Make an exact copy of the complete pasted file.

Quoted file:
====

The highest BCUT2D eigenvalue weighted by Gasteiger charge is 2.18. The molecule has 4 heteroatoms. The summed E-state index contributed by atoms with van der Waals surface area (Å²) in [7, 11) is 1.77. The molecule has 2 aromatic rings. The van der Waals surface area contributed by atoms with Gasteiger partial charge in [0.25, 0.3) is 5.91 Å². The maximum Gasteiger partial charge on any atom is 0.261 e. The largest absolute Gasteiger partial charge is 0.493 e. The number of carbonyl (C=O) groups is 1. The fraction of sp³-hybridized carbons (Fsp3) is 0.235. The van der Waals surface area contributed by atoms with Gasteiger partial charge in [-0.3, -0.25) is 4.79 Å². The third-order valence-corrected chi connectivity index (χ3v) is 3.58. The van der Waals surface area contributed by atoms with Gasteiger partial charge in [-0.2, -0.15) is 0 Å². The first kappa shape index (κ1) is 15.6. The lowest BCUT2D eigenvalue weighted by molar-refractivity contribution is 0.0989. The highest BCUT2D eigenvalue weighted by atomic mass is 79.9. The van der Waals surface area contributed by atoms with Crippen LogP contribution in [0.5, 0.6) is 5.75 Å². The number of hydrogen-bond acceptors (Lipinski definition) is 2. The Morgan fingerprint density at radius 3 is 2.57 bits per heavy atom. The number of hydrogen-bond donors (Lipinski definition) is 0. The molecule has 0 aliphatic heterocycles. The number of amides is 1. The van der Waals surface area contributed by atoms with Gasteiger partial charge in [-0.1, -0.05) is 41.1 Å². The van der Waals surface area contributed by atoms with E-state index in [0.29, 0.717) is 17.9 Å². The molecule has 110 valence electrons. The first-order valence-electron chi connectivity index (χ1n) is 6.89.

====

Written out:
The highest BCUT2D eigenvalue weighted by Gasteiger charge is 2.18. The molecule has 4 heteroatoms. The summed E-state index contributed by atoms with van der Waals surface area (Å²) in [7, 11) is 1.77. The molecule has 2 aromatic rings. The van der Waals surface area contributed by atoms with Gasteiger partial charge in [0.25, 0.3) is 5.91 Å². The maximum Gasteiger partial charge on any atom is 0.261 e. The largest absolute Gasteiger partial charge is 0.493 e. The number of carbonyl (C=O) groups is 1. The fraction of sp³-hybridized carbons (Fsp3) is 0.235. The van der Waals surface area contributed by atoms with Gasteiger partial charge in [-0.3, -0.25) is 4.79 Å². The third-order valence-corrected chi connectivity index (χ3v) is 3.58. The van der Waals surface area contributed by atoms with Gasteiger partial charge in [-0.2, -0.15) is 0 Å². The first kappa shape index (κ1) is 15.6. The lowest BCUT2D eigenvalue weighted by molar-refractivity contribution is 0.0989. The highest BCUT2D eigenvalue weighted by atomic mass is 79.9. The van der Waals surface area contributed by atoms with Crippen LogP contribution in [0.5, 0.6) is 5.75 Å². The number of hydrogen-bond acceptors (Lipinski definition) is 2. The Morgan fingerprint density at radius 3 is 2.57 bits per heavy atom. The number of hydrogen-bond donors (Lipinski definition) is 0. The molecule has 0 aliphatic heterocycles. The number of amides is 1. The van der Waals surface area contributed by atoms with Gasteiger partial charge in [-0.1, -0.05) is 41.1 Å². The van der Waals surface area contributed by atoms with E-state index in [0.29, 0.717) is 17.9 Å². The molecule has 110 valence electrons. The first-order valence-electron chi connectivity index (χ1n) is 6.89.